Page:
Tuesday, March 17, 2015

ANF V: Cyprian Treatise VIII On Works and Alms

Ante-Nicene Fathers Volume 5

Cyprian: Treatise VIII On Works and Alms

The beginning of this treatise is excellent and worth citing in full:
Many and great, beloved brethren, are the divine benefits wherewith the large and abundant mercy of God the Father and Christ both has laboured and is always labouring for our salvation: that the Father sent the Son to preserve us and give us life, in order that He might restore us; and that the Son was willing to be sent and to become the Son of man, that He might make us sons of God; humbled Himself, that He might raise up the people who before were prostrate; was wounded that He might heal our wounds; served, that He might draw out to liberty those who were in bondage; underwent death, that He might set forth immortality to mortals. These are many and great boons of divine compassion. But, moreover, what is that providence, and how great the clemency, that by a plan of salvation it is provided for us, that more abundant care should be taken for preserving man after he is already redeemed! For when the Lord at His advent had cured those wounds which Adam had borne, and had healed the old poisons of the serpent, He gave a law to the sound man and bade him sin no more, lest a worse thing should befall the sinner. We had been limited and shut up into a narrow space by the commandment of innocence. Nor would the infirmity and weakness of human frailty have any resource, unless the divine mercy, coming once more in aid, should open some way of securing salvation by pointing out works of justice and mercy, so that by almsgiving we may wash away whatever foulness we subsequently contract
Not only is God's faithfulness clearly shown to us in our salvation, but we see it in His continuing care even for our worldly needs! Now, that last bit needs to be properly understood--our virtuous actions do not pay for our sins. Rather, as we reflect the Gospel in our lives by our actions, we become the sorts of people who are less foul than we had been and more like the God who has saved us. Unfortunately, the next few paragraphs suggest that Cyprian did think that your virtuous actions offset your sins, and that was damage that the church is still trying to undo even today.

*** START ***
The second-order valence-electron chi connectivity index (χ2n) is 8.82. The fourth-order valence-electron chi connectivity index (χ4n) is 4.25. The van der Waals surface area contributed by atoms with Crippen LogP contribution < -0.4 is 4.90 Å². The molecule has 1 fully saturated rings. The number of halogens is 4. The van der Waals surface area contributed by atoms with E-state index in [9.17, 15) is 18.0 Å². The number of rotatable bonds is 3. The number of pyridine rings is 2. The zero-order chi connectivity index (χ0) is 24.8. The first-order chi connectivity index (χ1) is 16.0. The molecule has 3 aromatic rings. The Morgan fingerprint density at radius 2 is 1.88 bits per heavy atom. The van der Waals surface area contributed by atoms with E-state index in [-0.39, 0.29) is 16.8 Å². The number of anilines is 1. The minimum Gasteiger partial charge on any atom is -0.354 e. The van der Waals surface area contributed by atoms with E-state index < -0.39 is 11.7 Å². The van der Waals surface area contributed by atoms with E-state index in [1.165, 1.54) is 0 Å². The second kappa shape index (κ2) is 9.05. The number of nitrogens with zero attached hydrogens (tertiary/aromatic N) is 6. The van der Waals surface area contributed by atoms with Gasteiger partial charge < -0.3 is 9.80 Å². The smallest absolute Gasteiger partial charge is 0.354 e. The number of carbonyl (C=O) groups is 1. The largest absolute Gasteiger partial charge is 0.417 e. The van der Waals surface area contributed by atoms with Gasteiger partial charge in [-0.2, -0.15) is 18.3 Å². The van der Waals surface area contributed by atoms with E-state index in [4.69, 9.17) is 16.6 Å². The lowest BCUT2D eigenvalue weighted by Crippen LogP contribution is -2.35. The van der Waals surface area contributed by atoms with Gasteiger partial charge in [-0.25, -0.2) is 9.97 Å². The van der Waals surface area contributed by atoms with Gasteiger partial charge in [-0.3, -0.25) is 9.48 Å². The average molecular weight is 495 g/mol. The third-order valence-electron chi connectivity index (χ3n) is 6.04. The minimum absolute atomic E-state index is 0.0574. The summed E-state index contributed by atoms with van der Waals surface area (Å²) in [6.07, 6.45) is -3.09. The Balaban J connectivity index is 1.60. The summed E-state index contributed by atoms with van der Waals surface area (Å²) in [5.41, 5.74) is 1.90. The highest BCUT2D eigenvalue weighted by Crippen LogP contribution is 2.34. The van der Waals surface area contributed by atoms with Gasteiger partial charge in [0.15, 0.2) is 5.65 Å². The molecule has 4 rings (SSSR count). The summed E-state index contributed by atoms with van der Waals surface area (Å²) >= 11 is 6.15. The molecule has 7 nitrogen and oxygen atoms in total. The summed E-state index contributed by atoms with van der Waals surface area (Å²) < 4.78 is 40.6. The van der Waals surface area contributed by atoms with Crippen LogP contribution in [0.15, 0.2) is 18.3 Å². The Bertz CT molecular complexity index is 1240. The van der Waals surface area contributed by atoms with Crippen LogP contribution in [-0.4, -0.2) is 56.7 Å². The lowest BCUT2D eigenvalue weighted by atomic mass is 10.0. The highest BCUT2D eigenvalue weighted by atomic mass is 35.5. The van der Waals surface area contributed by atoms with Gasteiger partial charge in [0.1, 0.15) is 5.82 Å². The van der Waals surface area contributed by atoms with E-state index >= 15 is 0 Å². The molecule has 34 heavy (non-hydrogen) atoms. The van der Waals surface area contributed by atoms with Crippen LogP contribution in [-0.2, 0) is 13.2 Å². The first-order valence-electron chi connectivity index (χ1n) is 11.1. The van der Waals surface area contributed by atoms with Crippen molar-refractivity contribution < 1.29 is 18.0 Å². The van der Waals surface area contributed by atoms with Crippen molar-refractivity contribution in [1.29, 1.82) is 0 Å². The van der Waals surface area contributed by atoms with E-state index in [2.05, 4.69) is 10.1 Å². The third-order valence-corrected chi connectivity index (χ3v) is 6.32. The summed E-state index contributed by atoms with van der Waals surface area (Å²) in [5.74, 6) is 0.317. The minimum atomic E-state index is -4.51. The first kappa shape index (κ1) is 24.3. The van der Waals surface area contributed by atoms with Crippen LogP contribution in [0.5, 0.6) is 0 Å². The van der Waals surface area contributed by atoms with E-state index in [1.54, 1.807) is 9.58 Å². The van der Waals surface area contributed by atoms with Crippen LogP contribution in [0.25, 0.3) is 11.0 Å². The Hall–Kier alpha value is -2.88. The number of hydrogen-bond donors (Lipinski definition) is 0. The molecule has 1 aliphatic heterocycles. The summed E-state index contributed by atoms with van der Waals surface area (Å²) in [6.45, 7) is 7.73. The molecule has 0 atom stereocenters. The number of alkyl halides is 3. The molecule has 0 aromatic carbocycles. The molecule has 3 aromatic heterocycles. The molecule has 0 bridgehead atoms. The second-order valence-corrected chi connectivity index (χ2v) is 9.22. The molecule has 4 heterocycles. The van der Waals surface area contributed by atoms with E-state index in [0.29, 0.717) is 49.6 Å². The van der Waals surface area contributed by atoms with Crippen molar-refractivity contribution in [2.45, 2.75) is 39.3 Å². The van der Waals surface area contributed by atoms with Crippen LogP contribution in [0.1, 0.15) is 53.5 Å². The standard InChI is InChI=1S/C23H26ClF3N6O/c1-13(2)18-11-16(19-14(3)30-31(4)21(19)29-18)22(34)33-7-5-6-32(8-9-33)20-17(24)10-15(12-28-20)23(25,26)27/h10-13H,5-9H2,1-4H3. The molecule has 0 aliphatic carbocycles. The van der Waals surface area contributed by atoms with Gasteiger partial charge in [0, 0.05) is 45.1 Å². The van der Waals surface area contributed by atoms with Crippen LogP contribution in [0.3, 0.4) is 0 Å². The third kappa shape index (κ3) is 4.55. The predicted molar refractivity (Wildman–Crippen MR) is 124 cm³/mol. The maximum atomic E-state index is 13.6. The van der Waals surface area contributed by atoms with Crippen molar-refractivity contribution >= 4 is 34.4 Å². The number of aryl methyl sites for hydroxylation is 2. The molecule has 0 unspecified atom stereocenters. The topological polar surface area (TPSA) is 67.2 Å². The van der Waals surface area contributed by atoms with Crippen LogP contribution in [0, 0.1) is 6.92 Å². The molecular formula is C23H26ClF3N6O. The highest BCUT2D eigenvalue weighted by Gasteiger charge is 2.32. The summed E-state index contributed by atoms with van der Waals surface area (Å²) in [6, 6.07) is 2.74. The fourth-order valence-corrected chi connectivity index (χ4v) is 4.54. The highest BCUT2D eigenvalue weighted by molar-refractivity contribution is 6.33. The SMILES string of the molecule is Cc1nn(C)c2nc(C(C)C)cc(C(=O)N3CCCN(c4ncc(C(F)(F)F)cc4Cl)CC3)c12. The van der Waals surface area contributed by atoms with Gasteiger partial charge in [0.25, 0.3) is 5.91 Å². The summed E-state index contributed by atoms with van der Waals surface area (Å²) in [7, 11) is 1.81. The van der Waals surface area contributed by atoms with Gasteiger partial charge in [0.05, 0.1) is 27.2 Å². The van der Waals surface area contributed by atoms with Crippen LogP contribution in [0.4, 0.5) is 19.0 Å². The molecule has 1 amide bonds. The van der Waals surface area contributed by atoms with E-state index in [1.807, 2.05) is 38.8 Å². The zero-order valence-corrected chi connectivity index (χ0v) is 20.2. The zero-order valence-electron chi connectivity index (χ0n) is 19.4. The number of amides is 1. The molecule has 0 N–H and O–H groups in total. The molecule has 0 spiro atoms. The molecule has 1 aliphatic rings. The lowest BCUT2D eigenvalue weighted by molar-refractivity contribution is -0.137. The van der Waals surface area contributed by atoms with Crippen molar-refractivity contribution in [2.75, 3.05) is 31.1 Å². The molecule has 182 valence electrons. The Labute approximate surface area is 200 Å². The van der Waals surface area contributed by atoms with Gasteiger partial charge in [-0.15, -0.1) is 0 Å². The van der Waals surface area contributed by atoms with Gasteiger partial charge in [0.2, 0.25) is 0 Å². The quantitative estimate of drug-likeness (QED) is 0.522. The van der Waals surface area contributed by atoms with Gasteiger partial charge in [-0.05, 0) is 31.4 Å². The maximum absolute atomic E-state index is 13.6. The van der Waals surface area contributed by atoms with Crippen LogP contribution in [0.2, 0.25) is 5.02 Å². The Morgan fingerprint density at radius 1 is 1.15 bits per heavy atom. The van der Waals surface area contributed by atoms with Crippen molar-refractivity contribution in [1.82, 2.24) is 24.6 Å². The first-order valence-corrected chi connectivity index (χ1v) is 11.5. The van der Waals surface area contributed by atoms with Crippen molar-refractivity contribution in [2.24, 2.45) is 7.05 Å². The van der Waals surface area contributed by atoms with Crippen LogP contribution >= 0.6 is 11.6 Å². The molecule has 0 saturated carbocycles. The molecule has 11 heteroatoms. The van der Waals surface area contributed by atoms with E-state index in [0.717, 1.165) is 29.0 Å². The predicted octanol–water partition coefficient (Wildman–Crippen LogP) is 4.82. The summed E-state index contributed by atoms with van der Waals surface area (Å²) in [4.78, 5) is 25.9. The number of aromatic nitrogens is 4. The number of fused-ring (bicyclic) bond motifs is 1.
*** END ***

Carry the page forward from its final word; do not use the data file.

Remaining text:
And yet, we can still agree with Cyprian's main point:
Finally, beloved brethren, the divine admonition in the Scriptures, as well old as new, has never failed, has never been silent in urging God’s people always and everywhere to works of mercy; and in the strain and exhortation of the Holy Spirit, every one who is instructed into the hope of the heavenly kingdom is commanded to give alms.  
Not because, as Cyprian later suggests, this propitiates God, but because Christ has already done so in our place. Which Cyprian well knows, telling us so explicitly in paragraph 7.

Overall, this treatise is clearly of mixed quality, and Cyprian's exegesis could use some serious work. But I think it is still worth at least skimming, if only because of how well he deals with specific objections to charitable giving. Are you worried about putting yourself into the poorhouse? We're rich in Christ. Are we worried about bankrupting our estates? They don't really belong to us anyway. When has God let his people starve? Maybe Cyprian's a bit off there--as in the context of the last treatise God's people do suffer the trials of the world. And I'm going to go ahead and go on record as saying that you should worry about feeding your children, albeit not to the point of idolatry. Cyprian is surely correct that God is a better and more caring Father than I will ever be, and if I'm only holding on to something because I think no one else in the world can do what I can do, well, I've missed a key doctrine of the faith.

So again, a treatise of mixed quality, but one worth at least a glance--if only for this passage:
 What sort of gift is it, beloved brethren, whose setting forth is celebrated in the sight of God? If, in a gift of the Gentiles, it seems a great and glorious thing to have proconsuls or emperors present, and the preparation and display is the greater among the givers, in order that they may please the higher classes; how much more illustrious and greater is the glory to have God and Christ as the spectators of the gift! How much more sumptuous the preparation and more liberal the expense to be set forth in that case, when the powers of heaven assemble to the spectacle, when all the angels come together: where it is not a four-horsed chariot or a consulship that is sought for the giver, but life eternal is bestowed; nor is the empty and fleeting favour of the rabble grasped at, but the perpetual reward of the kingdom of heaven is received!

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